Download Section 9-2

yes no Was this document useful for you?
   Thank you for your participation!

* Your assessment is very important for improving the work of artificial intelligence, which forms the content of this project

Document related concepts

Earthquake wikipedia, lookup

Reflection seismology wikipedia, lookup

Seismic retrofit wikipedia, lookup

1992 Cape Mendocino earthquakes wikipedia, lookup

Earthscope wikipedia, lookup

Seismometer wikipedia, lookup

Surface wave inversion wikipedia, lookup

Earthquake casualty estimation wikipedia, lookup

Section 9-2
• Define seismic waves and focus.
• Explain the 3 types of seismic waves.
• Define epicenter and briefly explain how to
locate it.
• Describe the structure of the Earth.
• Define Moho discontinuity and shadow zone.
• Seismic waves – the energy waves in an
earthquake that move outward from the focus
and make the ground quake
• Focus – the point in Earth’s interior where
earthquake energy is released
Types of Seismic Waves
1. Primary waves – waves
of energy that travel
through Earth by
causing particles in
rocks to compress and
stretch apart in the
direction of the wave
2. Secondary waves –
waves of energy that
travel through Earth by
causing particles in
rocks to move at right
angles to the direction
of the wave
3. Surface waves – waves of energy that reach
Earth’s surface and travel outward from the
epicenter in all directions
• These waves travel by giving rock particles an
elliptical (curved) and side-to-side motion.
• Surface waves cause most of the destruction
during an earthquake.
• Epicenter – the point on Earth’s surface
directly above an earthquake’s focus
Locating an Epicenter
• Primary, secondary and surface waves do not
travel through Earth at the same speed.
• Primary waves are the fastest, surface waves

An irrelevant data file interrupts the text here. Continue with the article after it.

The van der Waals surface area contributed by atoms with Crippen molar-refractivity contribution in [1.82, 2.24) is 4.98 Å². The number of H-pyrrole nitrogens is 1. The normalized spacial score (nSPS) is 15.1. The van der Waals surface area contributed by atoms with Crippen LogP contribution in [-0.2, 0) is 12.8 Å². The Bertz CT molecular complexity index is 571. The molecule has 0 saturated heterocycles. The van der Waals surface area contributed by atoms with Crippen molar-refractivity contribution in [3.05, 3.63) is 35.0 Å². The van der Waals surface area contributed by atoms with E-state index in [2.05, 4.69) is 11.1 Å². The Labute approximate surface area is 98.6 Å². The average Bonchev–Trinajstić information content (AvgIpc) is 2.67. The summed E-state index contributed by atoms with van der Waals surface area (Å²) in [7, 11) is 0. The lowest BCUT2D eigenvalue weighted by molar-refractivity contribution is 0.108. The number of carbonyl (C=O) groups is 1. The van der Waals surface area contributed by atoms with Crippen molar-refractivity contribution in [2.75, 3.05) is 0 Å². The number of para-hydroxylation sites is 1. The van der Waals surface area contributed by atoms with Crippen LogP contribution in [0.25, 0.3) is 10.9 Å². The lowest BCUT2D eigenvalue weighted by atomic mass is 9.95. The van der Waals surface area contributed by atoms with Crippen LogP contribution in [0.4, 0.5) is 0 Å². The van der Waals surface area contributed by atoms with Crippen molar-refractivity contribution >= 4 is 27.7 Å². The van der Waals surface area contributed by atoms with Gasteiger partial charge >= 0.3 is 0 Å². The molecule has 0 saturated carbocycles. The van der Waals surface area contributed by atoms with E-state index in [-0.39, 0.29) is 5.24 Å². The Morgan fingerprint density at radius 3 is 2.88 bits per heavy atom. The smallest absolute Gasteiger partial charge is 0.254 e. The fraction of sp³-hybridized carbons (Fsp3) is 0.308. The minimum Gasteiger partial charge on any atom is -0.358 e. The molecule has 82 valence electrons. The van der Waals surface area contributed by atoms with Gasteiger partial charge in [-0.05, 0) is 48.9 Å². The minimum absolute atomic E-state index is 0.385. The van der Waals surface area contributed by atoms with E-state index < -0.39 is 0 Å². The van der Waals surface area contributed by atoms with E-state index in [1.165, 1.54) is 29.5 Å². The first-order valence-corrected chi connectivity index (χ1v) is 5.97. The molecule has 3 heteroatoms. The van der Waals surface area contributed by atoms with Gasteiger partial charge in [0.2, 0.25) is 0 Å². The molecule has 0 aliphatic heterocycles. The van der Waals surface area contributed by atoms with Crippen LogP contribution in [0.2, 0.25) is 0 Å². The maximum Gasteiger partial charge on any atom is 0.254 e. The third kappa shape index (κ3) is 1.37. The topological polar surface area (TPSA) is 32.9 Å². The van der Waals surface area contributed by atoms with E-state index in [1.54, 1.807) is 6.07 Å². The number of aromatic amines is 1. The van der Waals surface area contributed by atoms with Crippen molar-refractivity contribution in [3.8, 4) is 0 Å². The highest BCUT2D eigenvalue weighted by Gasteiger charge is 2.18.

are the slowest.
• Scientists use the different speeds of seismic
waves to determine the distance to the
earthquake epicenter.
Seismograph Stations
• Because seismic waves arrive at seismic
stations at different times, scientists can
use the information to determine the
distance to an earthquake.
• The farther apart the waves (in time) the
farther away the epicenter is.
Epicenter Location
• If seismic wave information is obtained at 3
seismograph stations, the location of the
epicenter can be determined.
• The point where all three circles intersect is
the location of the earthquake epicenter.
Epicenter Location
Structure of Earth
• Inner core – the solid and dense center of
• Outer core – the liquid layer surrounding the
inner core
• Mantle – the largest layer located above the
outer core
• Crust – the outermost layer
Structure of Earth
Moho discontinuity – the boundary between
Earth’s crust and mantle; seismic waves travel
faster below the Moho and slower above it
• Shadow zone - the area on the other side of
the Earth where waves are not detected
• S waves are stopped completely
• P waves are slowed and deflected by the
liquid inner core